Tamara Adler wrote a well-considered article in the February 2013 issue of Yoga Journal titled, Comfort Redefined, What if eating feel-good food actually made you feel good?
Comfort food has gotten a bad rap. The words comfort food immediately conjure images of high-salt, high-sugar, high-fat foods, i.e. junk foods–modern, highly processed foods laced with chemicals and preservatives. We turn to them for the “numbing effect or fleeting rush, knowing [the] short-lived perks will make us feel bad later on.” And then she wrote something that really made me pause–
“The idea of escaping distress by causing ourselves another kind of distress is ironic of course, but goes deeper than that.” She then describes a story about the Dali Lama, who began crying during an interview. When asked why, he said, “Because you are all so violent to yourselves.”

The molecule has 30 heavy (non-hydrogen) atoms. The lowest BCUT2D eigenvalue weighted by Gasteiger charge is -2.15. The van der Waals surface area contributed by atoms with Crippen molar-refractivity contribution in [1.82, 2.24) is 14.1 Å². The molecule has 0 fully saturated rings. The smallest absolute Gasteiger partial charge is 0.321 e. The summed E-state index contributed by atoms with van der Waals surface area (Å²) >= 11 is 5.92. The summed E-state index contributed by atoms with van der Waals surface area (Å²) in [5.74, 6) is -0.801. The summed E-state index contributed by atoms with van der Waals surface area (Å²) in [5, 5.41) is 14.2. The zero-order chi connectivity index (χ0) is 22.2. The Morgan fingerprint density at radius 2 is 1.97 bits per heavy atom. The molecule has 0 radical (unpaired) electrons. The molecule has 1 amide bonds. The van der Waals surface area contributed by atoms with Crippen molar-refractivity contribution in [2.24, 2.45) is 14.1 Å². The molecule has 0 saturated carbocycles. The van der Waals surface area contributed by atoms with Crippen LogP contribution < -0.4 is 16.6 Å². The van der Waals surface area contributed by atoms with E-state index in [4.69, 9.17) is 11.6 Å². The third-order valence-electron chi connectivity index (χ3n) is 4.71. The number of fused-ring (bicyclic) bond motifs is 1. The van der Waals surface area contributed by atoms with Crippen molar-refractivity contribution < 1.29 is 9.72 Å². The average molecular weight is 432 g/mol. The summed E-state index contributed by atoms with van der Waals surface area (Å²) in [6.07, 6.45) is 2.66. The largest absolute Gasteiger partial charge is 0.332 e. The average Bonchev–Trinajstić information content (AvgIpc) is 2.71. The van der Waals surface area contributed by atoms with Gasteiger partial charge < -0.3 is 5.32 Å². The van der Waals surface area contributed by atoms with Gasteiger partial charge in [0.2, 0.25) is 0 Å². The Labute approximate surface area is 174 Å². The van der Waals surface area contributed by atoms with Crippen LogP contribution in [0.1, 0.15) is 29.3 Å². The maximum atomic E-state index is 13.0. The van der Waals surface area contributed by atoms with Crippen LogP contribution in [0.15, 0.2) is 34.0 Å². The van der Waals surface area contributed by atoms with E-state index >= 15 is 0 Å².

Ah…how can one not pause reading that? Can we stop doing violence to ourselves by eating in ways that harm? Can we eat to nourish when we are distressed?
Of course, if we pay attention, we may find we need another form of nourishment–exercise, rest, etc. but if we want to eat, can we take up the practice of finding food that would truly nourish us in moments of distress? When we turn to foods for comfort, can we “choose dishes that are an expression of our beliefs, not an exception to them?”
Have you, are you, able to do this? This article has given me some things to consider more deeply. I’ll write more about this “new” idea of comfort foods in the next post. If this makes you think of something you’d like to share, please do.